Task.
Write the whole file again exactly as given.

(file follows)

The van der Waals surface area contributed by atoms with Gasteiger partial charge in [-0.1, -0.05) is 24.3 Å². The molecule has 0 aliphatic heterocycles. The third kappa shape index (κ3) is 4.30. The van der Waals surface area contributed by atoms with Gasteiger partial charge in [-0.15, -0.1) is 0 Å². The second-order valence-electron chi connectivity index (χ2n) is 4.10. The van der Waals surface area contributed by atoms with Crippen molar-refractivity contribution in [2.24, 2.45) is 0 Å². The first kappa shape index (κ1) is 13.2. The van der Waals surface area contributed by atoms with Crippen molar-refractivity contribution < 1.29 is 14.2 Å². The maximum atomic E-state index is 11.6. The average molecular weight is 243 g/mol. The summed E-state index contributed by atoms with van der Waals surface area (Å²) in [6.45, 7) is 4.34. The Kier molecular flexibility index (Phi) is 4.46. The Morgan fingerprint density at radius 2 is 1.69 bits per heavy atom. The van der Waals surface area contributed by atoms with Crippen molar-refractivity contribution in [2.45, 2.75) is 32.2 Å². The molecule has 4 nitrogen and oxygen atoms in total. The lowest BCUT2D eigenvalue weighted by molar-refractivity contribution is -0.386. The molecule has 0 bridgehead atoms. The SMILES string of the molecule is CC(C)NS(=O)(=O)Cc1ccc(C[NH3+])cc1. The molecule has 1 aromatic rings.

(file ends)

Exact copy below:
The van der Waals surface area contributed by atoms with Gasteiger partial charge in [-0.1, -0.05) is 24.3 Å². The molecule has 0 aliphatic heterocycles. The third kappa shape index (κ3) is 4.30. The van der Waals surface area contributed by atoms with Gasteiger partial charge in [-0.15, -0.1) is 0 Å². The second-order valence-electron chi connectivity index (χ2n) is 4.10. The van der Waals surface area contributed by atoms with Crippen molar-refractivity contribution in [2.24, 2.45) is 0 Å². The first kappa shape index (κ1) is 13.2. The van der Waals surface area contributed by atoms with Crippen molar-refractivity contribution < 1.29 is 14.2 Å². The maximum atomic E-state index is 11.6. The average molecular weight is 243 g/mol. The summed E-state index contributed by atoms with van der Waals surface area (Å²) in [6.45, 7) is 4.34. The Kier molecular flexibility index (Phi) is 4.46. The Morgan fingerprint density at radius 2 is 1.69 bits per heavy atom. The van der Waals surface area contributed by atoms with Crippen molar-refractivity contribution in [2.45, 2.75) is 32.2 Å². The molecule has 4 nitrogen and oxygen atoms in total. The lowest BCUT2D eigenvalue weighted by molar-refractivity contribution is -0.386. The molecule has 0 bridgehead atoms. The SMILES string of the molecule is CC(C)NS(=O)(=O)Cc1ccc(C[NH3+])cc1. The molecule has 1 aromatic rings.